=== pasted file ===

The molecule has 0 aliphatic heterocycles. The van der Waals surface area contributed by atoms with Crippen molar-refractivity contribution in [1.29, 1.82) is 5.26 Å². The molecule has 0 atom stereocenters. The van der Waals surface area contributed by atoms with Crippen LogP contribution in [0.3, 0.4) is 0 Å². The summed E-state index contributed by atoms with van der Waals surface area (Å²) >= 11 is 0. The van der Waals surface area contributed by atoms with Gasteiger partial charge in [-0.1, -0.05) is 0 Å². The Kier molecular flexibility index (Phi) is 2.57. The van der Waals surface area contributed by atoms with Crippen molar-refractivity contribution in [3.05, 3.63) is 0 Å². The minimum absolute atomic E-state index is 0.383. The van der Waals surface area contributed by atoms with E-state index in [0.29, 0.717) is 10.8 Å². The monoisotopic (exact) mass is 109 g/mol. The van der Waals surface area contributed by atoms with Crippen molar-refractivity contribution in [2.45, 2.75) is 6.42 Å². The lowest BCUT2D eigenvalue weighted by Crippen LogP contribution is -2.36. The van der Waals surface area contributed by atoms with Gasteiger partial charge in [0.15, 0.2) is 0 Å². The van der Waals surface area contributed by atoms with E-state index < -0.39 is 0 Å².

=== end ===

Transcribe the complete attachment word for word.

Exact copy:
The molecule has 0 aliphatic heterocycles. The van der Waals surface area contributed by atoms with Crippen molar-refractivity contribution in [1.29, 1.82) is 5.26 Å². The molecule has 0 atom stereocenters. The van der Waals surface area contributed by atoms with Crippen LogP contribution in [0.3, 0.4) is 0 Å². The summed E-state index contributed by atoms with van der Waals surface area (Å²) >= 11 is 0. The van der Waals surface area contributed by atoms with Gasteiger partial charge in [-0.1, -0.05) is 0 Å². The Kier molecular flexibility index (Phi) is 2.57. The van der Waals surface area contributed by atoms with Crippen molar-refractivity contribution in [3.05, 3.63) is 0 Å². The minimum absolute atomic E-state index is 0.383. The van der Waals surface area contributed by atoms with E-state index in [0.29, 0.717) is 10.8 Å². The monoisotopic (exact) mass is 109 g/mol. The van der Waals surface area contributed by atoms with Crippen molar-refractivity contribution in [2.45, 2.75) is 6.42 Å². The lowest BCUT2D eigenvalue weighted by Crippen LogP contribution is -2.36. The van der Waals surface area contributed by atoms with Gasteiger partial charge in [0.15, 0.2) is 0 Å². The van der Waals surface area contributed by atoms with E-state index < -0.39 is 0 Å².